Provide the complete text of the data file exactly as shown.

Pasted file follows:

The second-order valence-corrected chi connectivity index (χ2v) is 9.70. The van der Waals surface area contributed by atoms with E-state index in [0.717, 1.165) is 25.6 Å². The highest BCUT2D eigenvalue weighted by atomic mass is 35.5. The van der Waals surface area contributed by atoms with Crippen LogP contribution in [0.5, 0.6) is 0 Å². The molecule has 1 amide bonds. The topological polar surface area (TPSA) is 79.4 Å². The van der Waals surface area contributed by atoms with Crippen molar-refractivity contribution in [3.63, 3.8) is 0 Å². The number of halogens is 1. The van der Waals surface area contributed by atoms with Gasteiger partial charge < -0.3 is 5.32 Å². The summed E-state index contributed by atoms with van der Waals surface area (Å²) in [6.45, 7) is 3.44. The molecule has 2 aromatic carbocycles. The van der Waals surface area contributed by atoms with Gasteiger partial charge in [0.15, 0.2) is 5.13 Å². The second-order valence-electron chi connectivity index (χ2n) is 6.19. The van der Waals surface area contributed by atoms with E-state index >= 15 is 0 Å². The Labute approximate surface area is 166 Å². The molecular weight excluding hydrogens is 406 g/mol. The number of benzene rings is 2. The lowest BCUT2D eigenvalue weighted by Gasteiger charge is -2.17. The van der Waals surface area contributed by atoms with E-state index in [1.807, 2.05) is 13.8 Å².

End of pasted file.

The second-order valence-corrected chi connectivity index (χ2v) is 9.70. The van der Waals surface area contributed by atoms with E-state index in [0.717, 1.165) is 25.6 Å². The highest BCUT2D eigenvalue weighted by atomic mass is 35.5. The van der Waals surface area contributed by atoms with Crippen LogP contribution in [0.5, 0.6) is 0 Å². The molecule has 1 amide bonds. The topological polar surface area (TPSA) is 79.4 Å². The van der Waals surface area contributed by atoms with Crippen molar-refractivity contribution in [3.63, 3.8) is 0 Å². The number of halogens is 1. The van der Waals surface area contributed by atoms with Gasteiger partial charge < -0.3 is 5.32 Å². The summed E-state index contributed by atoms with van der Waals surface area (Å²) in [6.45, 7) is 3.44. The molecule has 2 aromatic carbocycles. The van der Waals surface area contributed by atoms with Gasteiger partial charge in [0.15, 0.2) is 5.13 Å². The second-order valence-electron chi connectivity index (χ2n) is 6.19. The van der Waals surface area contributed by atoms with E-state index >= 15 is 0 Å². The Labute approximate surface area is 166 Å². The molecular weight excluding hydrogens is 406 g/mol. The number of benzene rings is 2. The lowest BCUT2D eigenvalue weighted by Gasteiger charge is -2.17. The van der Waals surface area contributed by atoms with E-state index in [1.807, 2.05) is 13.8 Å².